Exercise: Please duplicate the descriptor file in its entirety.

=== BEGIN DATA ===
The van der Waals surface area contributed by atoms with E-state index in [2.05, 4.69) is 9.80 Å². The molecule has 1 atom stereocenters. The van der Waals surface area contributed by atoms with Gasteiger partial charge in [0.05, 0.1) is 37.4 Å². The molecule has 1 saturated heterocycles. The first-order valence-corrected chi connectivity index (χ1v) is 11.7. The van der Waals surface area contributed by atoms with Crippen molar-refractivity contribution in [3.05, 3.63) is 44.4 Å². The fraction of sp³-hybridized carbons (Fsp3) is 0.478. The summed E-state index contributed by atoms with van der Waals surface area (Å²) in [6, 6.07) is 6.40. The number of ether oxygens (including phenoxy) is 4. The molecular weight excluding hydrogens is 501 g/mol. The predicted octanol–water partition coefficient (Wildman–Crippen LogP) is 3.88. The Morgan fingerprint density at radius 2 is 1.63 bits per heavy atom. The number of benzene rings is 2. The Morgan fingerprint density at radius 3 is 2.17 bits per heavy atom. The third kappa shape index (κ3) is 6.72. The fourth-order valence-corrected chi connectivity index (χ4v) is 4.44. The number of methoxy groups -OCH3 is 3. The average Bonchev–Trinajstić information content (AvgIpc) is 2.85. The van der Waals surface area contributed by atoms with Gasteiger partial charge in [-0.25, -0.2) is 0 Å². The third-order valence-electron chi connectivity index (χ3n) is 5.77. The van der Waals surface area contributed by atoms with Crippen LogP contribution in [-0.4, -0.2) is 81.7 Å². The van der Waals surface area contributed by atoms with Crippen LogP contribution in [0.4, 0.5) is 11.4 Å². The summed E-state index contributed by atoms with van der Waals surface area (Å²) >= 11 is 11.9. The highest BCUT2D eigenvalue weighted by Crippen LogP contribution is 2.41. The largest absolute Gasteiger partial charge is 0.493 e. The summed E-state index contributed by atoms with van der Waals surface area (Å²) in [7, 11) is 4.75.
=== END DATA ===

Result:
The van der Waals surface area contributed by atoms with E-state index in [2.05, 4.69) is 9.80 Å². The molecule has 1 atom stereocenters. The van der Waals surface area contributed by atoms with Gasteiger partial charge in [0.05, 0.1) is 37.4 Å². The molecule has 1 saturated heterocycles. The first-order valence-corrected chi connectivity index (χ1v) is 11.7. The van der Waals surface area contributed by atoms with Crippen molar-refractivity contribution in [3.05, 3.63) is 44.4 Å². The fraction of sp³-hybridized carbons (Fsp3) is 0.478. The summed E-state index contributed by atoms with van der Waals surface area (Å²) in [6, 6.07) is 6.40. The number of ether oxygens (including phenoxy) is 4. The molecular weight excluding hydrogens is 501 g/mol. The predicted octanol–water partition coefficient (Wildman–Crippen LogP) is 3.88. The Morgan fingerprint density at radius 2 is 1.63 bits per heavy atom. The number of benzene rings is 2. The Morgan fingerprint density at radius 3 is 2.17 bits per heavy atom. The third kappa shape index (κ3) is 6.72. The fourth-order valence-corrected chi connectivity index (χ4v) is 4.44. The number of methoxy groups -OCH3 is 3. The average Bonchev–Trinajstić information content (AvgIpc) is 2.85. The van der Waals surface area contributed by atoms with Gasteiger partial charge in [-0.25, -0.2) is 0 Å². The third-order valence-electron chi connectivity index (χ3n) is 5.77. The van der Waals surface area contributed by atoms with Crippen LogP contribution in [-0.4, -0.2) is 81.7 Å². The van der Waals surface area contributed by atoms with Crippen LogP contribution in [0.4, 0.5) is 11.4 Å². The summed E-state index contributed by atoms with van der Waals surface area (Å²) >= 11 is 11.9. The highest BCUT2D eigenvalue weighted by Crippen LogP contribution is 2.41. The largest absolute Gasteiger partial charge is 0.493 e. The summed E-state index contributed by atoms with van der Waals surface area (Å²) in [7, 11) is 4.75.